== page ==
Weirdness, Plus Anna’s Thumbholes: A Tutorial
February 6, 2007
I keep thinking about weirdness–you know, the Six Weird Things that everybody is posting on their blogs. I was discussing this last week with the cab driver who was taking me from the airport to your apartment.
(By the way, I gotta say, your apartment is so far uptown that I felt like I was taking a cab back to Nashville. Honey, I know you have been stalwart over these past months, living in a whole nother neighborhood while they tidy up your digs, but great googlywoogly, I don’t know how you’ve managed to keep it together, what with the uptowning and the downtowning and the go-gets and the princess-style telephone with a rotary dial. Bless. Your. Heart.)
The cab driver was a Nicholas Turturro kind of guy. Young, with a Bluetooth hooked over his ear. I gave him your address and asked him if he knew where that was, and he said, “Oh, sure,” and I said, “I figured you knew. I mean, that’s what you do” and he said, with a knowing smile, “No you didn’t. You didn’t think I knew where it was.” Ouch!
But he was chatty, and he started telling me about his friend who was getting married after dating some woman for three weeks, and how the guy would have a nice long time to be miserable later. That’s when I said, “How weird.” He looked up into the rear-view mirror and said, “Actually, there’s no such thing as weird,” and that’s when I told him about all the Six Weird Things that were going around on the knitting blogs. I told him my theory that everybody is weird, that everybody has a weird list ten pages long.
He just laughed. “My conclusion, after driving this cab, is that nobody is weird. You can’t really judge anybody. You cannot believe the things that people do in the back of my cab.” He said that he doesn’t need to watch Taxicab Confessions, because he lives it every day. Live and let live.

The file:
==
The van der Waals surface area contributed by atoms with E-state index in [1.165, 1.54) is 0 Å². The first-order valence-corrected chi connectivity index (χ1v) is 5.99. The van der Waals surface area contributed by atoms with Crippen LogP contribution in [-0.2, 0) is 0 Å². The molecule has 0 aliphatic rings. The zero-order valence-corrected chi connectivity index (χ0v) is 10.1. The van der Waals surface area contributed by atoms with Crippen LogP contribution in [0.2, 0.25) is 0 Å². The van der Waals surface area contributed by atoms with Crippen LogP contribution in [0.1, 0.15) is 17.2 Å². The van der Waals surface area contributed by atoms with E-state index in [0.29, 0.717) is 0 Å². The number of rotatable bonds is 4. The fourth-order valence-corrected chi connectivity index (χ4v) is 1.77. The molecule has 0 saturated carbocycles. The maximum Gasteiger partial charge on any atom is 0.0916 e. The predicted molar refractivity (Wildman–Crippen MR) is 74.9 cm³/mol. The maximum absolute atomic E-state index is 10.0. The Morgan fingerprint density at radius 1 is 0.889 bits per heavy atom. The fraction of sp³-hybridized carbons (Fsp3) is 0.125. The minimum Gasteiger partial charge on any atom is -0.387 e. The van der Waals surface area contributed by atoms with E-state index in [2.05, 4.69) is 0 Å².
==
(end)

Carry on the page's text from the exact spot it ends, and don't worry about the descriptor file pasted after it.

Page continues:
It’s Knitting, It’s Art: A Field Trip
I was glad we got to see Radical Lace and Subversive Knitting at the Museum of Arts and Design, but honestly, it left me feeling extremely unradical. Either I totally lack the subversive impulse, or I am SO subversive that you can’t even tell how subversive I am because it’s so profoundly underground. I’ll let you guess which is more likely.
I like that photo of you a lot. In case you’ve forgotten, you are participating in an art project: Sabrina Gschwandtner’s installation about knitting during wartime. You are knitting a square for Blankets for Recovery, which will go to a soldier recovering in a military hospital. I fixed up some dropped stitches on a helmet liner destined for soldiers who need them. This was my favorite part of the exhibit, because it allows museumgoers to participate. I’m not all that interested in knitting as museum piece. I’m fascinated about knitting as a means to community. ACK! I’m starting to sound like a damn museum catalog. All’s I’m saying is that knitting is a humble, simple act, best enjoyed in the company of other like-minded addicts. Lay your politics on top of it if you like–and it’s legitimate to do so–but the fact is that somebody started knitting because they needed some CLOTHES.
I found it quite moving to be knitting that helmet liner, imagining all the women in years past who knitted in this way, with utility as the single goal.
There are some cool programs coming up associated with the exhibition. Very sorry we missed the Edible Lace High Tea.
PS Slowly but surely, here is Anna’s Thumbholes: A Tutorial. I have been cooking it up as a PDF file, but sadly my PDF button is somehow busted, so here it is in a temporary blog form.
Here is the amendment I made to the Perfect Sweater to include thumbholes.
1. Add 2 inches to the length of each sleeve after shaping (or whatever is needed for the sleeves to reach your knuckles).
2. When sewing sleeve seams, leave a TWO-inch gap unstitched near the bottom (immediately above the hemming on my hemmed version).
3. Blanket stitch around the thumbholes with blanket stitches one knitted stitch wide and one knitted stitch deep.
With your thumbs in the thumbholes the sweater keeps your hands warm. Without your thumbs in the thumbholes it looks pretty much like a normal sweater. My sister has already asked for me to make one for her . . .
Here’s how to do the blanket stitch:
Sew up the sleeve seam (swatch shown here) using mattress stitch, leaving a gap of about 2 inches (5 cm) close to the cuff.
Midway along one edge of the open portion, bring the needle through the work from back to front through a knitted stitch “V” one stitch in from the edge on the far side. Pull the yarn through.
Hold the yarn with your left thumb. Pass the needle through the work from front to back through the next knitted “V” stitch along. Pull the needle towards you, making sure that the needle passes over the yarn held with your left thumb.
Repeat to form a series of right-angled stitches (blanket stitches).
At each end of the gap, form a blanket stitch along the seam.
When you have sewn around the gap, pass the needle through the first stitch from front to back to hold it in place. Knot or weave in ends.
The end result.
We must get Anna a blog STAT.